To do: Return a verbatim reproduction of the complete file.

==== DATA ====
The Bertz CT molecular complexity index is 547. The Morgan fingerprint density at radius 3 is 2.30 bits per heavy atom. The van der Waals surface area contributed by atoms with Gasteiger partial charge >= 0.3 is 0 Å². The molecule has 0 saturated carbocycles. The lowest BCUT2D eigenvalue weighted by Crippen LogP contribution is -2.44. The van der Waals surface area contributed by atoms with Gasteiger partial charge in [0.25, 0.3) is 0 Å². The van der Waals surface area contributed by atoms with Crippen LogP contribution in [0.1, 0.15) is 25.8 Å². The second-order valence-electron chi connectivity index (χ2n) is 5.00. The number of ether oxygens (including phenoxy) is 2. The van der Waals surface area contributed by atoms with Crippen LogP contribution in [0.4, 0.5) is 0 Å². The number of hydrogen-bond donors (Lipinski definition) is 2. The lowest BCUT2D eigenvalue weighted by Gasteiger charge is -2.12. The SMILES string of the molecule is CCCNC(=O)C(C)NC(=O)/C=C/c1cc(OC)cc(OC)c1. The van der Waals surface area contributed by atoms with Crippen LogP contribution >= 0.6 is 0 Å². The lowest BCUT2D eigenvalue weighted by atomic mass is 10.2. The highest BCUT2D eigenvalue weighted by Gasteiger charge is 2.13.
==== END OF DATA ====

The Bertz CT molecular complexity index is 547. The Morgan fingerprint density at radius 3 is 2.30 bits per heavy atom. The van der Waals surface area contributed by atoms with Gasteiger partial charge >= 0.3 is 0 Å². The molecule has 0 saturated carbocycles. The lowest BCUT2D eigenvalue weighted by Crippen LogP contribution is -2.44. The van der Waals surface area contributed by atoms with Gasteiger partial charge in [0.25, 0.3) is 0 Å². The van der Waals surface area contributed by atoms with Crippen LogP contribution in [0.1, 0.15) is 25.8 Å². The second-order valence-electron chi connectivity index (χ2n) is 5.00. The number of ether oxygens (including phenoxy) is 2. The van der Waals surface area contributed by atoms with Crippen LogP contribution in [0.4, 0.5) is 0 Å². The number of hydrogen-bond donors (Lipinski definition) is 2. The lowest BCUT2D eigenvalue weighted by Gasteiger charge is -2.12. The SMILES string of the molecule is CCCNC(=O)C(C)NC(=O)/C=C/c1cc(OC)cc(OC)c1. The van der Waals surface area contributed by atoms with Crippen LogP contribution >= 0.6 is 0 Å². The lowest BCUT2D eigenvalue weighted by atomic mass is 10.2. The highest BCUT2D eigenvalue weighted by Gasteiger charge is 2.13.